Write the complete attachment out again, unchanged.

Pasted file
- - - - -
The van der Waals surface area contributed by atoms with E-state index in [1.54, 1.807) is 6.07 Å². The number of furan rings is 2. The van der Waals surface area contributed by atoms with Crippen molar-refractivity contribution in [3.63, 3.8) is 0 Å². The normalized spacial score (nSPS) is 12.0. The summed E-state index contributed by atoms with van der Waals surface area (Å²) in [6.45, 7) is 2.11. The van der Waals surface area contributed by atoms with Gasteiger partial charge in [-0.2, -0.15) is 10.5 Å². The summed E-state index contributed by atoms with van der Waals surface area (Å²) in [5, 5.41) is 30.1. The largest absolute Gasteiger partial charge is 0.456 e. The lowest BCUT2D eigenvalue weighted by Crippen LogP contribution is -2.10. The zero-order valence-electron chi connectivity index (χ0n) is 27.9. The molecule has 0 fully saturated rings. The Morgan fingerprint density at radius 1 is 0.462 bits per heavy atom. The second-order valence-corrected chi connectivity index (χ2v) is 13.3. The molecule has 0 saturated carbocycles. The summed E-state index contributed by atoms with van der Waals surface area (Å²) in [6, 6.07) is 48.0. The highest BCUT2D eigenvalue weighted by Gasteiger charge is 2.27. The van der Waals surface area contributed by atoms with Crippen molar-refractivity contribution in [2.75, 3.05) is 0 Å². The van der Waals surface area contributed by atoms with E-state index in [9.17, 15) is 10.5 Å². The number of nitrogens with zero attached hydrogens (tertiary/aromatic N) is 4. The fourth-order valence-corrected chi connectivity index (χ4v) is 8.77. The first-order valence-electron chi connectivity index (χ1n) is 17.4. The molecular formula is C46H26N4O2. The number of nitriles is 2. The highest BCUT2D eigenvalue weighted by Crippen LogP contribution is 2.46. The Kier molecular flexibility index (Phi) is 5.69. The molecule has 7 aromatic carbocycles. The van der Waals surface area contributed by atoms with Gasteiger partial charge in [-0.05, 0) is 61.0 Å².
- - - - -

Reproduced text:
The van der Waals surface area contributed by atoms with E-state index in [1.54, 1.807) is 6.07 Å². The number of furan rings is 2. The van der Waals surface area contributed by atoms with Crippen molar-refractivity contribution in [3.63, 3.8) is 0 Å². The normalized spacial score (nSPS) is 12.0. The summed E-state index contributed by atoms with van der Waals surface area (Å²) in [6.45, 7) is 2.11. The van der Waals surface area contributed by atoms with Gasteiger partial charge in [-0.2, -0.15) is 10.5 Å². The summed E-state index contributed by atoms with van der Waals surface area (Å²) in [5, 5.41) is 30.1. The largest absolute Gasteiger partial charge is 0.456 e. The lowest BCUT2D eigenvalue weighted by Crippen LogP contribution is -2.10. The zero-order valence-electron chi connectivity index (χ0n) is 27.9. The molecule has 0 fully saturated rings. The Morgan fingerprint density at radius 1 is 0.462 bits per heavy atom. The second-order valence-corrected chi connectivity index (χ2v) is 13.3. The molecule has 0 saturated carbocycles. The summed E-state index contributed by atoms with van der Waals surface area (Å²) in [6, 6.07) is 48.0. The highest BCUT2D eigenvalue weighted by Gasteiger charge is 2.27. The van der Waals surface area contributed by atoms with Crippen molar-refractivity contribution in [2.75, 3.05) is 0 Å². The van der Waals surface area contributed by atoms with E-state index in [9.17, 15) is 10.5 Å². The number of nitrogens with zero attached hydrogens (tertiary/aromatic N) is 4. The fourth-order valence-corrected chi connectivity index (χ4v) is 8.77. The first-order valence-electron chi connectivity index (χ1n) is 17.4. The molecular formula is C46H26N4O2. The number of nitriles is 2. The highest BCUT2D eigenvalue weighted by Crippen LogP contribution is 2.46. The Kier molecular flexibility index (Phi) is 5.69. The molecule has 7 aromatic carbocycles. The van der Waals surface area contributed by atoms with Gasteiger partial charge in [-0.05, 0) is 61.0 Å².